Some of the key targets include:
- Diverting 80% of waste from landfill by 2030
- Making 70% of plastic packaging to be recycled or composted by 2025
- Ensuring all packaging has an average recycled content of 30% by 2025
- Reducing the total waste generated per person by 10% by 2030
From a design perspective, this policy is meaningful in two ways:
- The policy is saying ‘we’re giving you 5 years to work out a solution for customers before your way of working is obsolete and you lose business’. This means understanding what we need to do, educating clients so that they’re on board and providing options that fit in to marketing plans.
- Behaviour and opportunity. Thinking of solutions means finding something new for our clients. Better ways of working or refreshing an existing offer, which creates opportunities with new markets and breathes new life into existing campaigns. More on this in the next point.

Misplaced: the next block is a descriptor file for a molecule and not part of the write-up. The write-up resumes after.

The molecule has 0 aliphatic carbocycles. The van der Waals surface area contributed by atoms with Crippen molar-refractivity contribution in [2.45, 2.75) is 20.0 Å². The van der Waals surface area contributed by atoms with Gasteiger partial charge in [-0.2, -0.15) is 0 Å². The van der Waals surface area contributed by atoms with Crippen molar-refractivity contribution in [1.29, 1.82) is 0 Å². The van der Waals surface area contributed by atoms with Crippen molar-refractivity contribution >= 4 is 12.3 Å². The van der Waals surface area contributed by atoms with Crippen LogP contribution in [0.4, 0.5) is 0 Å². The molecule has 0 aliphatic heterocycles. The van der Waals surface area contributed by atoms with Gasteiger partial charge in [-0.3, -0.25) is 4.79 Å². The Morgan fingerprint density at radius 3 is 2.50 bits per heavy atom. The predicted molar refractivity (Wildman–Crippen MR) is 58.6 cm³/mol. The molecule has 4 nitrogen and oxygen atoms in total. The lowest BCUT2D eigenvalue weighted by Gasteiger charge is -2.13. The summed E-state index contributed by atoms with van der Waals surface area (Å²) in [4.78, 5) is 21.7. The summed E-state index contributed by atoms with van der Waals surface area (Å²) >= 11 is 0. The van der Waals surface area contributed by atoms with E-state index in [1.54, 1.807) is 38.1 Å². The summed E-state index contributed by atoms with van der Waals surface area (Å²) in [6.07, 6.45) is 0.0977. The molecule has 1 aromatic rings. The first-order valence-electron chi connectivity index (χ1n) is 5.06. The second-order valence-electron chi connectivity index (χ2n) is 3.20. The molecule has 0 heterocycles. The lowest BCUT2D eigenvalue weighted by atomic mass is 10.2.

3. Being eco-friendly is good for your brand
A journal article into consumer perceptions of eco-designed packaging found that brands that consider their environmental and ethical impact are better valued by their consumer. The same article noted that:
- Packaging contributes to around 34% of a product’s total qualities.
- Consumers are willing to disregard all product attributes, except taste and price, in favour of eco-friendly packaging; and
- Consumers clearly favoured packaging that visibly looked eco-friendly (carton packaging, recycled label) while showing unfavourable perceptions towards non-recyclable plastic packaging.
Brands, across all industries, are increasingly designing products and services with sustainability in mind to lessen their impact on the environment. And for good reason. When recycling makes world-wide news, it tends to send a huge message to companies whose products end up front and centre in a dirty landfill photo. It’s a PR nightmare. Smart companies, however, recognise how this can impact consumer perceptions of their product. They see an opportunity, react positively, avoid or remedy the bad press, and sometimes, gain a competitive advantage.